A record number of children have been hospitalized with COVID-19 in Michigan this week as the state grapples with a spike in the virus.
Statewide, 70 children were hospitalized between Monday and Thursday with confirmed or suspected cases of COVID-19.
Officials blame the increase in hospital admissions for the British coronavirus variant, also known as B.1.1.7, which is more transmissible and appears to be spreading more quickly among young people.
It is not clear why the variant has taken hold so strongly in Michigan.
Health experts said most children hospitalized are likely to survive.
“The vast majority will recover because we learned a lot about dealing with these children during this pandemic,” said Dr. Bishara Freij. NBC News.
A record number of children have been hospitalized with COVID-19 in Michigan this week, data shows. Emergency nurses are seen in Michigan
Statewide, 70 children were hospitalized this week with confirmed or suspected cases of COVID-19. Michelle Elkhoury’s daughters Juliana (center) were among the children severely affected by complications from COVID-19
About 10 children or teens have died of the disease in Michigan since the pandemic hit the US last year.
In some Michigan hospitals, children have suffered from multi-system inflammation syndrome, a rare and dangerous complication of the coronavirus.
Michelle Elkhoury said her daughter was suffering from the complication.
She told NBC that her four-year-old daughter Juliana spent nearly a week at Beaumont Children’s in March after inflammatory syndrome attacked her organs.
“It was probably the worst week of our life as parents. We were in the hospital and we didn’t know what was going to happen, ” Elkhoury told the news outlet.
Juliana is said to have developed a high fever, bloodshot eyes and a rash.
The daily file count in Michigan has been leading the US for weeks. Nearly 9,000 cases and 40 deaths were added last Friday.
But Wednesday, the seven-day average of daily new coronavirus cases had dropped by more than 1,200 in a week, a sign that the outbreak in the state may be on the wane.
More than 2.6 million people in Michigan have been vaccinated, but more than a quarter of the state’s vaccine supply was still unused Thursday morning.
According to a DailyMail.com analysis of Michigan health department data, the increase in the proportion of Michigan’s population starting vaccination (gray) since last week was 83 percent smaller than last week’s increase.
The state health service reported nearly 5,600 cases and 45 deaths in the most recent 24-hour period. That brought the case’s seven-day average to 5,742 – down from its third peak of about 7,000 on April 13.
The seven-day average of the tests that came back positive, 13.4 percent, was lower than 15.5 percent a week earlier.
About 46 percent of residents 16 and older have received at least one dose of vaccine, including 31 percent that have been fully vaccinated. That equates to vaccinating more than 2.6 million Michigan residents.
Earlier this week, Michigan Governor Gretchen Whitmer also confirmed that her state may be seeing a drop in infections.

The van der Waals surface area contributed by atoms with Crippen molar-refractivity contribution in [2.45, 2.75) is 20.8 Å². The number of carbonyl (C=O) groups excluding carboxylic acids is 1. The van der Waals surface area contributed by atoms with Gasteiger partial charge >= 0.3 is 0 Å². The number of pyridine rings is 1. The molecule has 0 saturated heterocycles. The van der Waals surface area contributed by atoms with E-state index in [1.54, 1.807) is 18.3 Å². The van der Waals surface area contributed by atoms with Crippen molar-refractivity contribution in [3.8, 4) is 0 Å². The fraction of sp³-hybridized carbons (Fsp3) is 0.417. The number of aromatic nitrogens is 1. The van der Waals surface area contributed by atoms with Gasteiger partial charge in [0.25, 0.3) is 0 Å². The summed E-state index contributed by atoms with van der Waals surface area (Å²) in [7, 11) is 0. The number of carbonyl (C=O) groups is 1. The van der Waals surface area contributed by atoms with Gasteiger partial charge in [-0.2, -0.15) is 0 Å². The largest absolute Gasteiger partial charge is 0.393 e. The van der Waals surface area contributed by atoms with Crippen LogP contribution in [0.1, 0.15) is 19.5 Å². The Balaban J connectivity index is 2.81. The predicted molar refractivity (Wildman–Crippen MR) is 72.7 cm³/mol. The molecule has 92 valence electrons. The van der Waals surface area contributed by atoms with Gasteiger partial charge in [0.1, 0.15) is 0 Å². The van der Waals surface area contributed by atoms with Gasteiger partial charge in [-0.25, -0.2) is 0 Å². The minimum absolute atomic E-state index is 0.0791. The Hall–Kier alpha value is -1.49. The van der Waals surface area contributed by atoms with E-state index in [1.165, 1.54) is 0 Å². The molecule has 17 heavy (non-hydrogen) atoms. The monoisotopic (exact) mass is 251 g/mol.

Whitmer has issued a pandemic injunction limiting company capacity and requiring masks in public, but the Democrat has avoided further restrictions in place during past peaks, including suspending dining at a restaurant.
Whitmer has pushed for a voluntary break from activities like dining out and pushed for more vaccinations from the White House, which said it would help with other logistics but continues to allocate based on population.
In Michigan, more than 18,100 people have died with confirmed or probable cases of COVID-19. Nearly 900,000 confirmed or probable infections have been reported.
Since the pandemic began last year, more than 31.9 million cases of COVID-19 have been reported in the US
Meanwhile, COVID-19 hospital admissions among older Americans have fallen by more than 70 percent since the beginning of the year, and deaths among them appear to have dropped as well, dramatic evidence that the vaccination campaign is working.
Now the trick is to get more of the country’s younger people up their sleeves.
The drop in severe cases among Americans 65 and older is especially encouraging as seniors are responsible for about 8 out of 10 deaths from the virus since it hit the US, where the toll is about 570,000.
The number of COVID-19 deaths among people of all ages in the US has dropped to an average of about 700 per day, compared to a peak of more than 3,400 in mid-January.
“What you see there is exactly what we hoped and wanted to see: As really high vaccinations happen, hospital admissions and death rates go down,” said Jodie Guest, a public health researcher at Emory University.
The best available data suggests that COVID-19 deaths among Americans 65 and older have decreased by more than 50 percent since their peak in January. The picture is not entirely clear because the most recent data on deaths by age from the Centers for Disease Control and Prevention is incomplete and subject to revision.
But the US faces challenges in conducting mass vaccinations due to its much greater size, diversity, geography, and health disparities.
On Tuesday, President Joe Biden announced new federal funding for small businesses so workers can take paid time off to get vaccinated or recover from the side effects of the shot.
The challenge will be to quickly vaccinate younger Americans who feel they are less vulnerable to the coronavirus, but are primarily the ones who are spreading the disease.